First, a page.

Winter Welfare

Some words of advice from our Welfare Officer Sean Williams on managing Seasonal Affective Disorder aka "The Winter Blues".

Sun rises over Hatton Locks on the Grand Union canal Sunrise over Hatton Locks on the Grand Union Canal

Winter is here, the festive season is over and everything is feeling a little grey.

During these short and cold days I thought I would write my little blog on the winter blues or Seasonal Affective Disorder (SAD) as it’s also known.

Most of us are affected by the change in seasons and weather.  When the sun is shining (it does happen occasionally) we can feel happier and full of beans, but when winter comes we can find ourselves feeling less cheerful and lacking energy.

For lots of people this is perfectly normal but for some – around two million people in the UK – the change in seasons will have a much greater impact on their day-to-day life. It can affect mood and energy levels and even make people want to hibernate and withdraw from society.

Is SAD affecting you or someone you know?

Some common signs of SAD would be an onset of the following during the winter months:

  • Depression
  • Sleep problems
  • Lethargy
  • Overeating
  • Irritability
  • Poor cognitive ability
  • Feeling down and unsociable

At this time of year these symptoms can be trivialised with comments about being a Christmas Scrooge, but they could be signs that SAD is in play.

So what can you do?

First and foremost, if you haven’t already done so then make an appointment and tell your GP about how you’re feeling.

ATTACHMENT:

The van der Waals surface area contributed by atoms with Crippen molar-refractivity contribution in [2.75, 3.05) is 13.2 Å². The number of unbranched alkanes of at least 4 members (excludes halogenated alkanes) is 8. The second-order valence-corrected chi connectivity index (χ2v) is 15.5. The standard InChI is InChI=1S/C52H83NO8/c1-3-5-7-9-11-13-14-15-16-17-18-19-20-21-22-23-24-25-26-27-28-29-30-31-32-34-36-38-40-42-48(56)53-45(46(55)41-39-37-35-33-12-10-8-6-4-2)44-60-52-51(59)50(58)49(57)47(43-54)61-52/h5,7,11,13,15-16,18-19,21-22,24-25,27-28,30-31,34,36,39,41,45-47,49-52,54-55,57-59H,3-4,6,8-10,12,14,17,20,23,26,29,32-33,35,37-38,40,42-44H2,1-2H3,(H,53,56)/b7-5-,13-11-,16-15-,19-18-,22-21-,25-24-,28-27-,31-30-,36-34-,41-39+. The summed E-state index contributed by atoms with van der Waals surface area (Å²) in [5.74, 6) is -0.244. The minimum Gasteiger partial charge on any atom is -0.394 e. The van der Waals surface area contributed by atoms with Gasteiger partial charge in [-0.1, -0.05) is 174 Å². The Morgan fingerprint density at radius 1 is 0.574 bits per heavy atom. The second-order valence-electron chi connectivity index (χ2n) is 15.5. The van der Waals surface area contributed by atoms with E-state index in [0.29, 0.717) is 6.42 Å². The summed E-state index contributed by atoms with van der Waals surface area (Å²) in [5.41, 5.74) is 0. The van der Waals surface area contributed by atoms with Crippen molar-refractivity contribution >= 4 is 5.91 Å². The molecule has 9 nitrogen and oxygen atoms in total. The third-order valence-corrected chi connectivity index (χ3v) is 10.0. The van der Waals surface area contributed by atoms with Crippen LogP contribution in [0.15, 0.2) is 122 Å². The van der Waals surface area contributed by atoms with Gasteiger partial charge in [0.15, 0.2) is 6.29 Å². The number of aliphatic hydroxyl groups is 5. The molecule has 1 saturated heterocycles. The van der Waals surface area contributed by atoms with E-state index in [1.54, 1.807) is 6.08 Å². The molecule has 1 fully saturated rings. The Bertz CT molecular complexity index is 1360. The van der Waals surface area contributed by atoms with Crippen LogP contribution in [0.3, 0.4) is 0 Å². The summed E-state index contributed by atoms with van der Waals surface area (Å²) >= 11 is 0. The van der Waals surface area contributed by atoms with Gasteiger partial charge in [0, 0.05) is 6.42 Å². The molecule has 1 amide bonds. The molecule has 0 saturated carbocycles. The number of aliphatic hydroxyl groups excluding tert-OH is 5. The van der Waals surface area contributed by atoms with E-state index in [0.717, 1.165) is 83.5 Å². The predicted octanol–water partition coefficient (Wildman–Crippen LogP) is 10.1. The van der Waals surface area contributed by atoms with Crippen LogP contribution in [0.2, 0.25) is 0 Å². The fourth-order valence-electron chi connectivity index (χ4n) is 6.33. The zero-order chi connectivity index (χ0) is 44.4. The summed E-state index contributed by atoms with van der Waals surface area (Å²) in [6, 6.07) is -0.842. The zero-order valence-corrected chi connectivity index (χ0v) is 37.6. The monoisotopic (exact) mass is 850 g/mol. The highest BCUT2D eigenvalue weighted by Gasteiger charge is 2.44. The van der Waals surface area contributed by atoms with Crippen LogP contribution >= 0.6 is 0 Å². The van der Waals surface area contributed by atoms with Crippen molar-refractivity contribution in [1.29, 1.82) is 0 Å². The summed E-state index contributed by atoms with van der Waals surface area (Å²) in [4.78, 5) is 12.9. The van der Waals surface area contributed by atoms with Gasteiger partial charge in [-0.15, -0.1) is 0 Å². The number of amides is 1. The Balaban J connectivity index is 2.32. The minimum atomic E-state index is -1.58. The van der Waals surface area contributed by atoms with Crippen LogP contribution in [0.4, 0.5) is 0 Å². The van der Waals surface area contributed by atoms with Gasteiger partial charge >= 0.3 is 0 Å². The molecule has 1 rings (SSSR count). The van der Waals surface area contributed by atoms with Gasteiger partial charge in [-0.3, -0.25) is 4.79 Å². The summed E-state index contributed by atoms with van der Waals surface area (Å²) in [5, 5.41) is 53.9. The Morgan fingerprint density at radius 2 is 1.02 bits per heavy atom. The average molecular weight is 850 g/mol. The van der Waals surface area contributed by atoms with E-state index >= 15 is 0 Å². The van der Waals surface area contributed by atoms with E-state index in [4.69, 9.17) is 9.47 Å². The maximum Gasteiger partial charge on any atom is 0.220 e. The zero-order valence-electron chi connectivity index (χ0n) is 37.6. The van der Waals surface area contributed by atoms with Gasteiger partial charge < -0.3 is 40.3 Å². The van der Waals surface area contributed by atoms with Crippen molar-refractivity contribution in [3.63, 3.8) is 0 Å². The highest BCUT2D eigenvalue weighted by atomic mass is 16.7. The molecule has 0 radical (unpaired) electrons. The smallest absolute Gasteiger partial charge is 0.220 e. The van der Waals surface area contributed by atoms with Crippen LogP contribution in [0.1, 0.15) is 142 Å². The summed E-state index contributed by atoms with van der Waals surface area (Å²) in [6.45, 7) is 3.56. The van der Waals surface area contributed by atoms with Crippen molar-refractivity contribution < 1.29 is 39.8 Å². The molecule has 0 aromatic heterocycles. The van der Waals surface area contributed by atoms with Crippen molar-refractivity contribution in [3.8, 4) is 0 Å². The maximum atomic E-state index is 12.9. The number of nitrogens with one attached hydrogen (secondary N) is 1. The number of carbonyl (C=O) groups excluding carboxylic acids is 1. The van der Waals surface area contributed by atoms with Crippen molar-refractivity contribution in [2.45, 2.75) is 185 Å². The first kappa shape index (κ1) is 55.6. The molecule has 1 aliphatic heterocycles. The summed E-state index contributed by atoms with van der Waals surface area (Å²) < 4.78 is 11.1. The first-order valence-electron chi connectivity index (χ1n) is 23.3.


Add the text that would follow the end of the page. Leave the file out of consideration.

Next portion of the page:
In the meantime, there are a number of simple things you can try that may help improve your symptoms, including:

  • Try to get as much natural sunlight as possible – even a brief lunchtime walk can be beneficial, and canal walks can be great for wellbeing
  • Make your work and home environments as light and airy as possible, difficult I know but open those curtains
  • Sit near windows when you're indoors
  • Take plenty of regular exercise, particularly outdoors and in daylight
  • Eat a healthy, balanced diet – tricky with all those treats flying about, but take some ‘clean’ days and don’t overindulge on the alcohol
  • Keep in touch with friends and family if possible, hibernating in winter is not for humans
  • Try to avoid stressful situations and take steps to manage stress
  • If you are struggling and need someone to talk to, call Samaritans free on 116 123

It can also be helpful to talk to your family and friends about SAD and how this affects you so they can understand how your mood changes during the winter.  You can find out more about SAD at

Finally, I would just like to finish my blog by saying that, Christmas can be an emotional, expensive and difficult time of year and a kind word to someone can go a long way so let’s all look out for each other.

Whilst I have your attention here are some links for people who may be in financial hardship, emotional distress or looking for support services. 

Some useful contacts:

0300 123 3393 (Monday to Friday 9am to 6pm)

116 123

British Association for Counselling and Psychotherapy (BACP):
01455 883 300

Waterway Chaplaincy:
Senior Chaplain Revd Mark Chester 07717 813 682

NHS Choices

Benefit Calculators and

As always, don’t be afraid to ask for help, it’s what we are here for.  If you are a boater and feel like you may need help, please get in touch with us – you can find your local contact’s details on this map. If you prefer you can contact customer services on 0303 040 4040.

Wishing you the best for the season,



Last date edited: 3 January 2018

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Our boating team bring you news of their work across our network, as well as the stories of boaters they meet

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